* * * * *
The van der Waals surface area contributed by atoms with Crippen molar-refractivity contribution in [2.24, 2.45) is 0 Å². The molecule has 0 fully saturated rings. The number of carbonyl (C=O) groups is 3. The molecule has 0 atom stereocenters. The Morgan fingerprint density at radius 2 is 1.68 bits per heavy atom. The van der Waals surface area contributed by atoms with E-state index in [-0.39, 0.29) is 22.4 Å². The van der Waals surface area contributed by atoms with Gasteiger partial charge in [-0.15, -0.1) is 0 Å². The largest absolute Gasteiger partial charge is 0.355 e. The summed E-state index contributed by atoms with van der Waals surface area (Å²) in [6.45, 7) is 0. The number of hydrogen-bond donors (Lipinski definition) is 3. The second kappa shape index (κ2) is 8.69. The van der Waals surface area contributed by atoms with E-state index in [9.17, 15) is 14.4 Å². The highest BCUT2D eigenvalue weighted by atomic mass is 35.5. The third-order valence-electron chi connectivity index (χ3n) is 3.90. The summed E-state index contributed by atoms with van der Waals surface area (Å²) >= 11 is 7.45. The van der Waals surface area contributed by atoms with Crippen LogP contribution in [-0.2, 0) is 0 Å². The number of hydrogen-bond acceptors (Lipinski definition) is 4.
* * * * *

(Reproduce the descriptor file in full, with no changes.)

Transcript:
The van der Waals surface area contributed by atoms with Crippen molar-refractivity contribution in [2.24, 2.45) is 0 Å². The molecule has 0 fully saturated rings. The number of carbonyl (C=O) groups is 3. The molecule has 0 atom stereocenters. The Morgan fingerprint density at radius 2 is 1.68 bits per heavy atom. The van der Waals surface area contributed by atoms with E-state index in [-0.39, 0.29) is 22.4 Å². The van der Waals surface area contributed by atoms with Gasteiger partial charge in [-0.15, -0.1) is 0 Å². The largest absolute Gasteiger partial charge is 0.355 e. The summed E-state index contributed by atoms with van der Waals surface area (Å²) in [6.45, 7) is 0. The number of hydrogen-bond donors (Lipinski definition) is 3. The second kappa shape index (κ2) is 8.69. The van der Waals surface area contributed by atoms with E-state index in [9.17, 15) is 14.4 Å². The highest BCUT2D eigenvalue weighted by atomic mass is 35.5. The third-order valence-electron chi connectivity index (χ3n) is 3.90. The summed E-state index contributed by atoms with van der Waals surface area (Å²) >= 11 is 7.45. The van der Waals surface area contributed by atoms with Crippen LogP contribution in [-0.2, 0) is 0 Å². The number of hydrogen-bond acceptors (Lipinski definition) is 4.